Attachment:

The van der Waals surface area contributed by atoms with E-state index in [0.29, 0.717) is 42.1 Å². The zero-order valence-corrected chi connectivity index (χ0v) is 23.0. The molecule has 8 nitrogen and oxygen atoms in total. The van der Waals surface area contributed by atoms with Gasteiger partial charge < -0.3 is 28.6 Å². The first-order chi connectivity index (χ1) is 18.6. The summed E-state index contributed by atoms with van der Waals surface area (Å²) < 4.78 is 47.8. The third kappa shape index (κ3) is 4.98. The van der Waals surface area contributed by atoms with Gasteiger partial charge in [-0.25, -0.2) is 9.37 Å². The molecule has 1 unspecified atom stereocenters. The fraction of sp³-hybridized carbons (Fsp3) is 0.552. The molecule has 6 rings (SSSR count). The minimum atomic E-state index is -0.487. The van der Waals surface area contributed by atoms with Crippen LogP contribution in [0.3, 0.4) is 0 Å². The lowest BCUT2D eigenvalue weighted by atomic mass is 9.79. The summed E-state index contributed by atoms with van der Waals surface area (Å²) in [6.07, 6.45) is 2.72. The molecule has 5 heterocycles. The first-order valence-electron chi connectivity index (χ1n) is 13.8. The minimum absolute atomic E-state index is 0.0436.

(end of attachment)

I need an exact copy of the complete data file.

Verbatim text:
The van der Waals surface area contributed by atoms with E-state index in [0.29, 0.717) is 42.1 Å². The zero-order valence-corrected chi connectivity index (χ0v) is 23.0. The molecule has 8 nitrogen and oxygen atoms in total. The van der Waals surface area contributed by atoms with Gasteiger partial charge < -0.3 is 28.6 Å². The first-order chi connectivity index (χ1) is 18.6. The summed E-state index contributed by atoms with van der Waals surface area (Å²) < 4.78 is 47.8. The third kappa shape index (κ3) is 4.98. The van der Waals surface area contributed by atoms with Gasteiger partial charge in [-0.25, -0.2) is 9.37 Å². The molecule has 1 unspecified atom stereocenters. The fraction of sp³-hybridized carbons (Fsp3) is 0.552. The molecule has 6 rings (SSSR count). The minimum atomic E-state index is -0.487. The van der Waals surface area contributed by atoms with Crippen LogP contribution in [0.3, 0.4) is 0 Å². The lowest BCUT2D eigenvalue weighted by atomic mass is 9.79. The summed E-state index contributed by atoms with van der Waals surface area (Å²) in [6.07, 6.45) is 2.72. The molecule has 5 heterocycles. The first-order valence-electron chi connectivity index (χ1n) is 13.8. The minimum absolute atomic E-state index is 0.0436.